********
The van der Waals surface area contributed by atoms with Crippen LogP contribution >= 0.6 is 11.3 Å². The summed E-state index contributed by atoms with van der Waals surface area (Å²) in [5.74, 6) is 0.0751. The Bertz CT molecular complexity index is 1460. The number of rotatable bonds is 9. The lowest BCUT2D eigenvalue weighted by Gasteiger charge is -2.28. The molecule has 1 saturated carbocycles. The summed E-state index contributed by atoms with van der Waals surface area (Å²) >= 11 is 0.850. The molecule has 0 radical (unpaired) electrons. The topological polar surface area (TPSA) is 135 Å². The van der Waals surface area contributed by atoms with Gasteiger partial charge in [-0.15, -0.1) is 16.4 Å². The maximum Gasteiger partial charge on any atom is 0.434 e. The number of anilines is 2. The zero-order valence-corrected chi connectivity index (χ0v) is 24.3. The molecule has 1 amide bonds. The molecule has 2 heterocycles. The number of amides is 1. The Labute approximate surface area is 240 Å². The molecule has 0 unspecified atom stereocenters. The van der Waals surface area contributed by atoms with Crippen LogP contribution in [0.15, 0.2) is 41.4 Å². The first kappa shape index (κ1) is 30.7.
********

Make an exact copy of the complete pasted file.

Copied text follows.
The van der Waals surface area contributed by atoms with Crippen LogP contribution >= 0.6 is 11.3 Å². The summed E-state index contributed by atoms with van der Waals surface area (Å²) in [5.74, 6) is 0.0751. The Bertz CT molecular complexity index is 1460. The number of rotatable bonds is 9. The lowest BCUT2D eigenvalue weighted by Gasteiger charge is -2.28. The molecule has 1 saturated carbocycles. The summed E-state index contributed by atoms with van der Waals surface area (Å²) >= 11 is 0.850. The molecule has 0 radical (unpaired) electrons. The topological polar surface area (TPSA) is 135 Å². The van der Waals surface area contributed by atoms with Gasteiger partial charge in [-0.15, -0.1) is 16.4 Å². The maximum Gasteiger partial charge on any atom is 0.434 e. The number of anilines is 2. The zero-order valence-corrected chi connectivity index (χ0v) is 24.3. The molecule has 1 amide bonds. The molecule has 2 heterocycles. The number of amides is 1. The Labute approximate surface area is 240 Å². The molecule has 0 unspecified atom stereocenters. The van der Waals surface area contributed by atoms with Crippen LogP contribution in [0.15, 0.2) is 41.4 Å². The first kappa shape index (κ1) is 30.7.